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Hypomethylating agents (HMAs) are currently used as first-line treatments for patients with myelodysplastic syndrome (MDS), and increasingly in other diseases, but their mechanism of action is unclear. HMAs can affect many genes and can potentially activate an oncogene – a gene that promotes cancer – but to date this has not been clearly demonstrated.

To test this, researchers from Brigham and Women’s Hospital, Harvard Stem Cell Institute and staff studied how HMA affects known oncogenes. They found that HMA activated the oncofetal protein SALL4 by up to 40 percent patients with MDS, leading to poor patient survival, even in patients in clinical remission. The findings can be applied to other cancers and diseases that use HMA.

“SALL4 is an embryonic stem cell (ES) gene and a leukemic stem cell factor, and it belongs to a new class of oncofetal genes. Enhanced SALL4 function transgenic mice develop MDS and acute myeloid leukemia (AML) as well as liver tumors. Studies of loss of function have shown that SALL4 is necessary for the survival of cancer cells, including leukemic cells by regulating multiple survival pathways. Our data suggest that patients with MDS receiving HMA treatment should be monitored for demethylation and enhanced regulation of oncogenes such as SALL4, which we have found to be associated with poor outcomes, and these patients should be given adjunctive combination therapy. “,” said lead author Lee Chai, MD, Brigham’s Department of Pathology.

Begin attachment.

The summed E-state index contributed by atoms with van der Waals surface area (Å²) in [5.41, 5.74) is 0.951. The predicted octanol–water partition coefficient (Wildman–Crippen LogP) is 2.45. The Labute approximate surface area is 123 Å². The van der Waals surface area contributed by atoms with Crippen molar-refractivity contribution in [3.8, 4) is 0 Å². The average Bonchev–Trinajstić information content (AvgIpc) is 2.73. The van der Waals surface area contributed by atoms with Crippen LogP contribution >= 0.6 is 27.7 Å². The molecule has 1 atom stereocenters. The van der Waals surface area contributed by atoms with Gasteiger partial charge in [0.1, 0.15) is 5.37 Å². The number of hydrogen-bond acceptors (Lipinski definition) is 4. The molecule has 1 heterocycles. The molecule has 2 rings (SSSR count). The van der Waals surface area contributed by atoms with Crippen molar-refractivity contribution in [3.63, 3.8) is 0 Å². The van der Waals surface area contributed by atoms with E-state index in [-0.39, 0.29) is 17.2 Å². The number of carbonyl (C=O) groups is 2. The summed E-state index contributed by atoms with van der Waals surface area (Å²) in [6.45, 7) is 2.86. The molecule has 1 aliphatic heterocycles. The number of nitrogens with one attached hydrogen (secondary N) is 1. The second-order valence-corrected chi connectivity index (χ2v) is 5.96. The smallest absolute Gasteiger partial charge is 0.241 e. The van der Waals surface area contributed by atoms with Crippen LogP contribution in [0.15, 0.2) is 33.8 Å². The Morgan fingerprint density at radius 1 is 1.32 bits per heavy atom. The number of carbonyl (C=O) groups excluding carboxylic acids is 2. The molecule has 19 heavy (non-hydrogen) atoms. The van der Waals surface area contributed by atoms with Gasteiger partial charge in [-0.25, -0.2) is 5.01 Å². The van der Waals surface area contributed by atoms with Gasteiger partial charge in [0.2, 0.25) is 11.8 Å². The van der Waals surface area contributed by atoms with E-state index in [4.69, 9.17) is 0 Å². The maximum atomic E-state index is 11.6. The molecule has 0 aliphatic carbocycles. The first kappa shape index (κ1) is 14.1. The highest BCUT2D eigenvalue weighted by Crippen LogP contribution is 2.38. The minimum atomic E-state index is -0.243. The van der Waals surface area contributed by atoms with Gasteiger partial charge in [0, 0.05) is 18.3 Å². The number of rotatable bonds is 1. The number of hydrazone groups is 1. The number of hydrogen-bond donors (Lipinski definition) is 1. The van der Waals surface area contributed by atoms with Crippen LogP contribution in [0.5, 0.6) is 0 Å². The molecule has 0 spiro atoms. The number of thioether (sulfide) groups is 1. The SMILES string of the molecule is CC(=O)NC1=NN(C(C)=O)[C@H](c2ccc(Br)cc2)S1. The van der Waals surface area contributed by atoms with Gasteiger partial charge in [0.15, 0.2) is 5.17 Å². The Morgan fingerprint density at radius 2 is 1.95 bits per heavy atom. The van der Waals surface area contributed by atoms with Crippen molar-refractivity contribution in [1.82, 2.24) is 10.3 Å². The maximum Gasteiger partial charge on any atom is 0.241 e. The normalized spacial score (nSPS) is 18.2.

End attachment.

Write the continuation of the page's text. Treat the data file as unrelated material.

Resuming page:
The Tea Lab has been working on SALL4 since 2003, and Tea has led a research program focusing on the functions, mechanisms, structure and targeting of SALL4. Given the unique pattern of oncofetal gene expression, she and her colleagues initiated an innovative SALL4-based approach to cancer classification and targeting, and their previous work has shown the possibility of targeting this ES cell gene in cancer. Current research is in New England Medical Journal.

Researchers are identifying new ways to develop liver cancer

Additional information:
Demethylation and regulation of the oncogene after hypomethylating therapy, New England Medical Journal (2022). DOI: 10.1056 / NEJMoa2119771

Junyu Yang et al., Targeting inductionally SALL4-mediated cancer vulnerability through sequential therapy, Cancer research (2021). DOI: 10.1158 / 0008-5472.can-21-0030

Bee Hui Liu et al., Targeting cancer dependence for SALL4 by shifting its transcript with a pharmacological peptide, Proceedings of the National Academy of Sciences (2018). DOI: 10.1073 / pnas.1801253115

Kol Jia Yong et al, Oncofetal GeneSALL4 in aggressive hepatocellular carcinoma, New England Medical Journal (2013). DOI: 10.1056 / NEJMoa1300297

Citation: Treatment of myelodysplastic syndrome with hypomethylating agents can activate an oncogene (May 26, 2022), received May 26, 2022 from

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